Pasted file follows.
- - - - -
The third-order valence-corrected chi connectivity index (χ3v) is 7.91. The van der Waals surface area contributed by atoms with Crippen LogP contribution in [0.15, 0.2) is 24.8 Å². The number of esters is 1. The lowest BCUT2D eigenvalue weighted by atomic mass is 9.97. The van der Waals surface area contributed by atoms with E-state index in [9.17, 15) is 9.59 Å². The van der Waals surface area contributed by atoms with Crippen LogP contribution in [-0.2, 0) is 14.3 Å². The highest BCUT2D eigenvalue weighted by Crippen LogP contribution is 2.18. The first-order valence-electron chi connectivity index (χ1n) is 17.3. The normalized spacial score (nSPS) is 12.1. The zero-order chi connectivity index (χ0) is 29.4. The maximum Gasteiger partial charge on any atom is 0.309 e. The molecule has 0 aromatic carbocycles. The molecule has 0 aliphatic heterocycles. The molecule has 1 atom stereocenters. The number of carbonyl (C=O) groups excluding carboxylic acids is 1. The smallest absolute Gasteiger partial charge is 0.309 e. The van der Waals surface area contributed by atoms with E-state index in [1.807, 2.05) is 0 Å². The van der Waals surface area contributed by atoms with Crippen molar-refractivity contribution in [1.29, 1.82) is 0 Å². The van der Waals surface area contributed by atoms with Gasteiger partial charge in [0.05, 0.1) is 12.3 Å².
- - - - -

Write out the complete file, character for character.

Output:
The third-order valence-corrected chi connectivity index (χ3v) is 7.91. The van der Waals surface area contributed by atoms with Crippen LogP contribution in [0.15, 0.2) is 24.8 Å². The number of esters is 1. The lowest BCUT2D eigenvalue weighted by atomic mass is 9.97. The van der Waals surface area contributed by atoms with E-state index in [9.17, 15) is 9.59 Å². The van der Waals surface area contributed by atoms with Crippen LogP contribution in [-0.2, 0) is 14.3 Å². The highest BCUT2D eigenvalue weighted by Crippen LogP contribution is 2.18. The first-order valence-electron chi connectivity index (χ1n) is 17.3. The normalized spacial score (nSPS) is 12.1. The zero-order chi connectivity index (χ0) is 29.4. The maximum Gasteiger partial charge on any atom is 0.309 e. The molecule has 0 aromatic carbocycles. The molecule has 0 aliphatic heterocycles. The molecule has 1 atom stereocenters. The number of carbonyl (C=O) groups excluding carboxylic acids is 1. The smallest absolute Gasteiger partial charge is 0.309 e. The van der Waals surface area contributed by atoms with E-state index in [1.807, 2.05) is 0 Å². The van der Waals surface area contributed by atoms with Crippen molar-refractivity contribution in [1.29, 1.82) is 0 Å². The van der Waals surface area contributed by atoms with Gasteiger partial charge in [0.05, 0.1) is 12.3 Å².